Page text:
An interesting article appears in the Fall 2012 issue of the “The Journal of Law, Medicine & Ethics” titled “Justice and Fairness: A Critical Element in U.S. Health System Reform,” written by Paul T. Menzel.
In the article Paul discusses how unfettered competitive markets in health insurance generate market failure. The market failure of course is the fact that in an unfettered competitive market, health insurance will inevitably be out of reach for many (even most) of those who desire and need it most.
In the article Paul discusses a term he coins the Just Sharing principle
“The financial burdens of medical misfortunes ought to be shared equally by well and ill alike, unless individuals can be reasonably expected to control those misfortunes by their own choices.”
Paul goes on to say
“Just Sharing is incompatible with pre-existing condition exclusions, high degree of premium variation by subscriber risk, rescission of insurance when a subscriber becomes high-cost, and other market segmentation devices that inevitably arise in an unfettered competitive insurance market, creating market failure. If one only bars insurers from using these devices, however, then the “death spiral” for insurance begins: community-rated premiums lead even more of the likely well to forego insurance, which this raises premiums for remaining subscribers even more, and the cycle deepens. Basic insurance must be made mandatory for a competitive market to avoid leaving many of those who most need insurance high and dry. The heart of the moral objection to leaving many high and dry is that the likely well ought to contribute more to insurance than their individual risk situation alone warrants. That is, a good share of the expense of illness should be shared by well and ill alike.”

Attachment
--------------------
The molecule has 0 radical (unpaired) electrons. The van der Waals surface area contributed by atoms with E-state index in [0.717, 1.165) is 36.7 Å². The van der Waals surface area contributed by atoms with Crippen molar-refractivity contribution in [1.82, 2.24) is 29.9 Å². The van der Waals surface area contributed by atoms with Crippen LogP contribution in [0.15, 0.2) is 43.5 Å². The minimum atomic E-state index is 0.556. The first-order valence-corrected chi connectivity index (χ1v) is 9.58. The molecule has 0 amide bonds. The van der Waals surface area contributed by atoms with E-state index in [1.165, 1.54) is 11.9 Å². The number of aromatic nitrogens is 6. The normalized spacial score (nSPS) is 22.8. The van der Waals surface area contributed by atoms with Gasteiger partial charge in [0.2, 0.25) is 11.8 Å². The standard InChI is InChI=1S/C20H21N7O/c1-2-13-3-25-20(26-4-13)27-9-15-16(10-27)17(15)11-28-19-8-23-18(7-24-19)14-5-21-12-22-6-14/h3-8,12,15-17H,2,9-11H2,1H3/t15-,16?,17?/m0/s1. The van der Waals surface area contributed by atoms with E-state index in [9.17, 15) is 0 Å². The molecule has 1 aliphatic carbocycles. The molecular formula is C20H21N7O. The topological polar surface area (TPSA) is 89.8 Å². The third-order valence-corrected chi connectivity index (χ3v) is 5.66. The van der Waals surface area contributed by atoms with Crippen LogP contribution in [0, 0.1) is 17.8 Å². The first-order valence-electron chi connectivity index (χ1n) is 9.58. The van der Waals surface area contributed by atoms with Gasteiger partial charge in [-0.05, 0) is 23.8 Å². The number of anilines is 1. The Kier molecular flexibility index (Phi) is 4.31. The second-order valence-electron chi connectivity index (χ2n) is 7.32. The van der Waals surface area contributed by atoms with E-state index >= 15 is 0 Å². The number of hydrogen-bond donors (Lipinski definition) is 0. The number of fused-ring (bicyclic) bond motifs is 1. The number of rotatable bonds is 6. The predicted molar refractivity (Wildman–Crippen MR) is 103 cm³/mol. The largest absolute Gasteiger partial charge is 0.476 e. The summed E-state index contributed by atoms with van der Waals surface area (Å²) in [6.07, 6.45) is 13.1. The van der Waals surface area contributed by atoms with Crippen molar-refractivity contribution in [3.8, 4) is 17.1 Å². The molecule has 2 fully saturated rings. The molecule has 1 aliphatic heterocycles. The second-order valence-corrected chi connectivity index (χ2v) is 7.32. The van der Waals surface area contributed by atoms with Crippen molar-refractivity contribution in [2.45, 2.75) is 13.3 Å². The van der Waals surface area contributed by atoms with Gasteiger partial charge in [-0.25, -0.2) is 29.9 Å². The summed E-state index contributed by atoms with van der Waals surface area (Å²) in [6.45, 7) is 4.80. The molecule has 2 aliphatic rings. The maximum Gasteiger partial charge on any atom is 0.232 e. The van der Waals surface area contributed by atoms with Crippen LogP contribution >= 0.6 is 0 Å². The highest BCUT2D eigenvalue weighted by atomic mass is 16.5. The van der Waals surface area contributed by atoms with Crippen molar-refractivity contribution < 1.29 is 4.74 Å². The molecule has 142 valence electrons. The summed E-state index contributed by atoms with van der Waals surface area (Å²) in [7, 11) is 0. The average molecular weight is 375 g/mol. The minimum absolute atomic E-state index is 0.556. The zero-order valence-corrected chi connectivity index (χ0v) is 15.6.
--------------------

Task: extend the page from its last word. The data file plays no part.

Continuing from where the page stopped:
In the middle of the article Paul goes onto a discussion of what he coins the Equal Opportunity for Welfare along with the Emergency Medical Treatment and Active Labor Act. I won’t go into all these details here so I encourage you to read the article.
Later in the article Paul addresses the issue of comparative cost effectiveness.
“Suppose that for treating a given condition, two treatments are equally effective but not equally cost-effective; one carries higher cost for the same likely benefit. If I am required to contribute funding through mandated insurance, my assistance and investment is being partly wasted if it is devoted to care that is no more effective but costs more. If people are going to be required to share in the expenses of those who fall ill and need care, then plans and providers owe them a commitment not to waste their financial support. And covering less cost-effective treatments for a given condition, not just the more cost-effective measures for the same prospective patients, is — let’s be clear and accurate here — a waste.”
“This is exactly how various parties in European health care systems that provide care which is typically as effective as that in the U.S. but at little more than half the cost put the matter. The statement that “inefficiency is unethical” made by Marc Danzon, head of the WHO Regional Office for Europe, has become a kind of dictum in European circles. Efficiency is not a moral luxury. It is a moral obligation.”
The article by Paul certainly covers some interesting points and is worth the read.